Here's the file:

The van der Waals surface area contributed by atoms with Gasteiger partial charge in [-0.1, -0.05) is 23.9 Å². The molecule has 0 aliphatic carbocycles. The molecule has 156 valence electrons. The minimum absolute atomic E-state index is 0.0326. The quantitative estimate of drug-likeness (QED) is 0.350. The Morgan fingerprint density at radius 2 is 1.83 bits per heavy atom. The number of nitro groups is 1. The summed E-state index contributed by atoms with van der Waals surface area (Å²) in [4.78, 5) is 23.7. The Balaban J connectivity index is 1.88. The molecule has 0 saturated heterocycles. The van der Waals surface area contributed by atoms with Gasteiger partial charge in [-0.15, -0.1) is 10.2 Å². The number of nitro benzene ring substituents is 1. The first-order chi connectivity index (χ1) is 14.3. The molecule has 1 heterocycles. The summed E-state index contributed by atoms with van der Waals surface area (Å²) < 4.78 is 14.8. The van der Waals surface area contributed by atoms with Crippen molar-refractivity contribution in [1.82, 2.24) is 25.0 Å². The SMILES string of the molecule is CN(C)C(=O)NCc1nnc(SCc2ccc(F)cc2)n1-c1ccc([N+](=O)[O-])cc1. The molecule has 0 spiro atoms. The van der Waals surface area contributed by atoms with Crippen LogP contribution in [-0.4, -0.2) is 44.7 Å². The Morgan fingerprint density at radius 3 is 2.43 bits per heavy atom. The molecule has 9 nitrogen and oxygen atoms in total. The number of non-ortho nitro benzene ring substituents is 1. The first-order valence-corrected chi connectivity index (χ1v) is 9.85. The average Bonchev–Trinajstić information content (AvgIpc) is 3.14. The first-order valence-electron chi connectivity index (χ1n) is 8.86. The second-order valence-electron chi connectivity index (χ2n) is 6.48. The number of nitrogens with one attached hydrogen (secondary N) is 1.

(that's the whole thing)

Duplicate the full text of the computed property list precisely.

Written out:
The van der Waals surface area contributed by atoms with Gasteiger partial charge in [-0.1, -0.05) is 23.9 Å². The molecule has 0 aliphatic carbocycles. The molecule has 156 valence electrons. The minimum absolute atomic E-state index is 0.0326. The quantitative estimate of drug-likeness (QED) is 0.350. The Morgan fingerprint density at radius 2 is 1.83 bits per heavy atom. The number of nitro groups is 1. The summed E-state index contributed by atoms with van der Waals surface area (Å²) in [4.78, 5) is 23.7. The Balaban J connectivity index is 1.88. The molecule has 0 saturated heterocycles. The van der Waals surface area contributed by atoms with Gasteiger partial charge in [-0.15, -0.1) is 10.2 Å². The number of nitro benzene ring substituents is 1. The first-order chi connectivity index (χ1) is 14.3. The molecule has 1 heterocycles. The summed E-state index contributed by atoms with van der Waals surface area (Å²) < 4.78 is 14.8. The van der Waals surface area contributed by atoms with Crippen molar-refractivity contribution in [1.82, 2.24) is 25.0 Å². The SMILES string of the molecule is CN(C)C(=O)NCc1nnc(SCc2ccc(F)cc2)n1-c1ccc([N+](=O)[O-])cc1. The molecule has 0 spiro atoms. The van der Waals surface area contributed by atoms with Crippen LogP contribution in [-0.4, -0.2) is 44.7 Å². The Morgan fingerprint density at radius 3 is 2.43 bits per heavy atom. The molecule has 9 nitrogen and oxygen atoms in total. The number of non-ortho nitro benzene ring substituents is 1. The first-order valence-corrected chi connectivity index (χ1v) is 9.85. The average Bonchev–Trinajstić information content (AvgIpc) is 3.14. The first-order valence-electron chi connectivity index (χ1n) is 8.86. The second-order valence-electron chi connectivity index (χ2n) is 6.48. The number of nitrogens with one attached hydrogen (secondary N) is 1.